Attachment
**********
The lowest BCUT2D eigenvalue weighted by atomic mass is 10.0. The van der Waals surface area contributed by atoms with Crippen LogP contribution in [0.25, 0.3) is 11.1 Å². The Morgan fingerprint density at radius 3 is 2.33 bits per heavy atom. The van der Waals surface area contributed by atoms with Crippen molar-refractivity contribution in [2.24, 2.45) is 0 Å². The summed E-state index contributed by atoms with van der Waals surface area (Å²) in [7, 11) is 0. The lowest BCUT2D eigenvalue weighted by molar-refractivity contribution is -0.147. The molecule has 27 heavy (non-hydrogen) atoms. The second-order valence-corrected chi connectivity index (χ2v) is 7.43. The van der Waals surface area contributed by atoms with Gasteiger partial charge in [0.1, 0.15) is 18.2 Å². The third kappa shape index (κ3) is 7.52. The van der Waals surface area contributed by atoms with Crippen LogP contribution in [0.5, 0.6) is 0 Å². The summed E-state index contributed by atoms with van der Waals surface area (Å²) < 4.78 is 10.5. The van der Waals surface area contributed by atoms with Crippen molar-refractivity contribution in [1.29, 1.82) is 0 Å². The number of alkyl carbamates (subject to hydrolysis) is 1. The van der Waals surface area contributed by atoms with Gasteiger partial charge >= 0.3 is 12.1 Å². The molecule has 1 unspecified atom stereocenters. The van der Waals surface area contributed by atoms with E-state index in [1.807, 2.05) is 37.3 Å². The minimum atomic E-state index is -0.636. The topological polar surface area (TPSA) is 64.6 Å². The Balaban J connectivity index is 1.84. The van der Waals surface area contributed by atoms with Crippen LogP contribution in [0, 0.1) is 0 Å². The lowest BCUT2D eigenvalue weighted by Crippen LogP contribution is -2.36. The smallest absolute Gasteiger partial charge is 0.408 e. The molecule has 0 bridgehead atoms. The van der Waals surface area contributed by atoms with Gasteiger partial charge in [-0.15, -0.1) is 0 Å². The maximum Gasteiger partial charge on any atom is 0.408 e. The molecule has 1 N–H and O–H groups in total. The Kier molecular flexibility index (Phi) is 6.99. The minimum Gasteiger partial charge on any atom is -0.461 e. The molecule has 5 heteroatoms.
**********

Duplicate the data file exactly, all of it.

The lowest BCUT2D eigenvalue weighted by atomic mass is 10.0. The van der Waals surface area contributed by atoms with Crippen LogP contribution in [0.25, 0.3) is 11.1 Å². The Morgan fingerprint density at radius 3 is 2.33 bits per heavy atom. The van der Waals surface area contributed by atoms with Crippen molar-refractivity contribution in [2.24, 2.45) is 0 Å². The summed E-state index contributed by atoms with van der Waals surface area (Å²) in [7, 11) is 0. The lowest BCUT2D eigenvalue weighted by molar-refractivity contribution is -0.147. The molecule has 27 heavy (non-hydrogen) atoms. The second-order valence-corrected chi connectivity index (χ2v) is 7.43. The van der Waals surface area contributed by atoms with Gasteiger partial charge in [0.1, 0.15) is 18.2 Å². The third kappa shape index (κ3) is 7.52. The van der Waals surface area contributed by atoms with Crippen LogP contribution in [0.5, 0.6) is 0 Å². The summed E-state index contributed by atoms with van der Waals surface area (Å²) < 4.78 is 10.5. The van der Waals surface area contributed by atoms with Crippen molar-refractivity contribution in [1.29, 1.82) is 0 Å². The number of alkyl carbamates (subject to hydrolysis) is 1. The van der Waals surface area contributed by atoms with Gasteiger partial charge >= 0.3 is 12.1 Å². The molecule has 1 unspecified atom stereocenters. The van der Waals surface area contributed by atoms with E-state index in [1.807, 2.05) is 37.3 Å². The minimum atomic E-state index is -0.636. The topological polar surface area (TPSA) is 64.6 Å². The Balaban J connectivity index is 1.84. The van der Waals surface area contributed by atoms with Crippen LogP contribution in [0, 0.1) is 0 Å². The lowest BCUT2D eigenvalue weighted by Crippen LogP contribution is -2.36. The smallest absolute Gasteiger partial charge is 0.408 e. The molecule has 0 bridgehead atoms. The van der Waals surface area contributed by atoms with Gasteiger partial charge in [-0.15, -0.1) is 0 Å². The maximum Gasteiger partial charge on any atom is 0.408 e. The molecule has 1 N–H and O–H groups in total. The Kier molecular flexibility index (Phi) is 6.99. The minimum Gasteiger partial charge on any atom is -0.461 e. The molecule has 5 heteroatoms.